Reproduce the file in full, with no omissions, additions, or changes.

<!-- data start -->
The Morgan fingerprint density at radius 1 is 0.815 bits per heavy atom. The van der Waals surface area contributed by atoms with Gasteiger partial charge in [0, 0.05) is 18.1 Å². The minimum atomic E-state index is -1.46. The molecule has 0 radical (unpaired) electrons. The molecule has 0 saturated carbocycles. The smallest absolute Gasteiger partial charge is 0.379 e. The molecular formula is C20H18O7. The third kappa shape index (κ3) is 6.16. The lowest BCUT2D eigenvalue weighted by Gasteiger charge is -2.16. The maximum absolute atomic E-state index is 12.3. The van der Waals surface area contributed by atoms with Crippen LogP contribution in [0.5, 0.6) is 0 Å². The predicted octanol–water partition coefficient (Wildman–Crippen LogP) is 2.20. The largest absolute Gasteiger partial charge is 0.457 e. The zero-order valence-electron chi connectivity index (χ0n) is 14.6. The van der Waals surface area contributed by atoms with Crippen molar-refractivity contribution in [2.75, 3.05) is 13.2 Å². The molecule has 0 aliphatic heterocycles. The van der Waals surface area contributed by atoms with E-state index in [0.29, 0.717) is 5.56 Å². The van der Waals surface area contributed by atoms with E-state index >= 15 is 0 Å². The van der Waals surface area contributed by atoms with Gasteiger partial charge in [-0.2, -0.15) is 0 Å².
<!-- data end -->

The Morgan fingerprint density at radius 1 is 0.815 bits per heavy atom. The van der Waals surface area contributed by atoms with Gasteiger partial charge in [0, 0.05) is 18.1 Å². The minimum atomic E-state index is -1.46. The molecule has 0 radical (unpaired) electrons. The molecule has 0 saturated carbocycles. The smallest absolute Gasteiger partial charge is 0.379 e. The molecular formula is C20H18O7. The third kappa shape index (κ3) is 6.16. The lowest BCUT2D eigenvalue weighted by Gasteiger charge is -2.16. The maximum absolute atomic E-state index is 12.3. The van der Waals surface area contributed by atoms with Crippen LogP contribution in [0.5, 0.6) is 0 Å². The predicted octanol–water partition coefficient (Wildman–Crippen LogP) is 2.20. The largest absolute Gasteiger partial charge is 0.457 e. The zero-order valence-electron chi connectivity index (χ0n) is 14.6. The van der Waals surface area contributed by atoms with Crippen molar-refractivity contribution in [2.75, 3.05) is 13.2 Å². The molecule has 0 aliphatic heterocycles. The van der Waals surface area contributed by atoms with E-state index in [0.29, 0.717) is 5.56 Å². The van der Waals surface area contributed by atoms with E-state index >= 15 is 0 Å². The van der Waals surface area contributed by atoms with Gasteiger partial charge in [-0.2, -0.15) is 0 Å².